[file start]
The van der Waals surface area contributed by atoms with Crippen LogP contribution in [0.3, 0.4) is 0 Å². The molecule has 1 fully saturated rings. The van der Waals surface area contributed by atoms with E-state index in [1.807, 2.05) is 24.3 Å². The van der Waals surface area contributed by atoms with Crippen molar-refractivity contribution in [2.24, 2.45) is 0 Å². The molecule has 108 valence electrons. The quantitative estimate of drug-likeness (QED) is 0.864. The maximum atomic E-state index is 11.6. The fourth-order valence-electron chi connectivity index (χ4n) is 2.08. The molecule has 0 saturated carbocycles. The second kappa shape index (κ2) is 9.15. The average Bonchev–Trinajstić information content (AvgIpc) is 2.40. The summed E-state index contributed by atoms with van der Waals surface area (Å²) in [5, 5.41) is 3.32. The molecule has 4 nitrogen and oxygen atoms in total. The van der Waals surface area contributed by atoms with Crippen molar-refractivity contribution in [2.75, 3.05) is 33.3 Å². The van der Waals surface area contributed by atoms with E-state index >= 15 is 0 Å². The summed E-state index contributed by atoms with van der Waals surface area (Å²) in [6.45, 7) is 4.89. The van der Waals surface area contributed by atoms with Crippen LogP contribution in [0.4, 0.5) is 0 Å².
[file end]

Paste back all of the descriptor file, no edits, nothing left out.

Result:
The van der Waals surface area contributed by atoms with Crippen LogP contribution in [0.3, 0.4) is 0 Å². The molecule has 1 fully saturated rings. The van der Waals surface area contributed by atoms with E-state index in [1.807, 2.05) is 24.3 Å². The van der Waals surface area contributed by atoms with Crippen molar-refractivity contribution in [2.24, 2.45) is 0 Å². The molecule has 108 valence electrons. The quantitative estimate of drug-likeness (QED) is 0.864. The maximum atomic E-state index is 11.6. The fourth-order valence-electron chi connectivity index (χ4n) is 2.08. The molecule has 0 saturated carbocycles. The second kappa shape index (κ2) is 9.15. The average Bonchev–Trinajstić information content (AvgIpc) is 2.40. The summed E-state index contributed by atoms with van der Waals surface area (Å²) in [5, 5.41) is 3.32. The molecule has 4 nitrogen and oxygen atoms in total. The van der Waals surface area contributed by atoms with Crippen molar-refractivity contribution in [2.75, 3.05) is 33.3 Å². The van der Waals surface area contributed by atoms with E-state index >= 15 is 0 Å². The summed E-state index contributed by atoms with van der Waals surface area (Å²) in [6.45, 7) is 4.89. The van der Waals surface area contributed by atoms with Crippen LogP contribution in [0.4, 0.5) is 0 Å².